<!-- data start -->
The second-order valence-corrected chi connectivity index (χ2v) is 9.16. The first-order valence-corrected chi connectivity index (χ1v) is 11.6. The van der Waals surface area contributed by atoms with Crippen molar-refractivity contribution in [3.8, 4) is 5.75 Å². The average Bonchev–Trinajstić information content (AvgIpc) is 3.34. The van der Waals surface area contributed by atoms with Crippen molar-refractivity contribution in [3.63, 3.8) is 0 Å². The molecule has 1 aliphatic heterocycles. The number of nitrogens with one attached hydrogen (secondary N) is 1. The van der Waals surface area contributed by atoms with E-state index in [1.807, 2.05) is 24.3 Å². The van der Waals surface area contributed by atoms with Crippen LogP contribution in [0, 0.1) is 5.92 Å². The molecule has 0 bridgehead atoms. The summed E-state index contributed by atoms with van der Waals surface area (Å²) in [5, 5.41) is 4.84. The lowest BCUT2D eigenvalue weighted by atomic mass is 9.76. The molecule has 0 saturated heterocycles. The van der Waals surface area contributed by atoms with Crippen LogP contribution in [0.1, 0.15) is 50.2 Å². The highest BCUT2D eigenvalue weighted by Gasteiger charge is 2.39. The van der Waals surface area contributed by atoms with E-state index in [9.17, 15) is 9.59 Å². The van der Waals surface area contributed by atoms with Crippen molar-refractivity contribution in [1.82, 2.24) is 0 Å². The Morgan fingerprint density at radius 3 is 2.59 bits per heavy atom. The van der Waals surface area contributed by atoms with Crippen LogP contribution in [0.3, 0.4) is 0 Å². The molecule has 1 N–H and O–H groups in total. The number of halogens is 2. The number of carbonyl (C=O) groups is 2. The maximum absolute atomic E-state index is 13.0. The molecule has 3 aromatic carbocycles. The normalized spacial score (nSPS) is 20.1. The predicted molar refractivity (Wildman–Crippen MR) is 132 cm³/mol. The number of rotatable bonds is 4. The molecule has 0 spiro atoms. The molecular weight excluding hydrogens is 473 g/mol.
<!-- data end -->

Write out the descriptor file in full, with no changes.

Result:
The second-order valence-corrected chi connectivity index (χ2v) is 9.16. The first-order valence-corrected chi connectivity index (χ1v) is 11.6. The van der Waals surface area contributed by atoms with Crippen molar-refractivity contribution in [3.8, 4) is 5.75 Å². The average Bonchev–Trinajstić information content (AvgIpc) is 3.34. The van der Waals surface area contributed by atoms with Crippen molar-refractivity contribution in [3.63, 3.8) is 0 Å². The molecule has 1 aliphatic heterocycles. The number of nitrogens with one attached hydrogen (secondary N) is 1. The van der Waals surface area contributed by atoms with E-state index in [1.807, 2.05) is 24.3 Å². The van der Waals surface area contributed by atoms with Crippen LogP contribution in [0, 0.1) is 5.92 Å². The molecule has 0 bridgehead atoms. The summed E-state index contributed by atoms with van der Waals surface area (Å²) in [5, 5.41) is 4.84. The lowest BCUT2D eigenvalue weighted by atomic mass is 9.76. The molecule has 0 saturated heterocycles. The van der Waals surface area contributed by atoms with Crippen LogP contribution in [0.1, 0.15) is 50.2 Å². The highest BCUT2D eigenvalue weighted by Gasteiger charge is 2.39. The van der Waals surface area contributed by atoms with E-state index in [9.17, 15) is 9.59 Å². The van der Waals surface area contributed by atoms with Crippen molar-refractivity contribution in [1.82, 2.24) is 0 Å². The Morgan fingerprint density at radius 3 is 2.59 bits per heavy atom. The van der Waals surface area contributed by atoms with Crippen LogP contribution in [0.3, 0.4) is 0 Å². The molecule has 1 N–H and O–H groups in total. The number of halogens is 2. The number of carbonyl (C=O) groups is 2. The maximum absolute atomic E-state index is 13.0. The molecule has 3 aromatic carbocycles. The normalized spacial score (nSPS) is 20.1. The predicted molar refractivity (Wildman–Crippen MR) is 132 cm³/mol. The number of rotatable bonds is 4. The molecule has 0 spiro atoms. The molecular weight excluding hydrogens is 473 g/mol.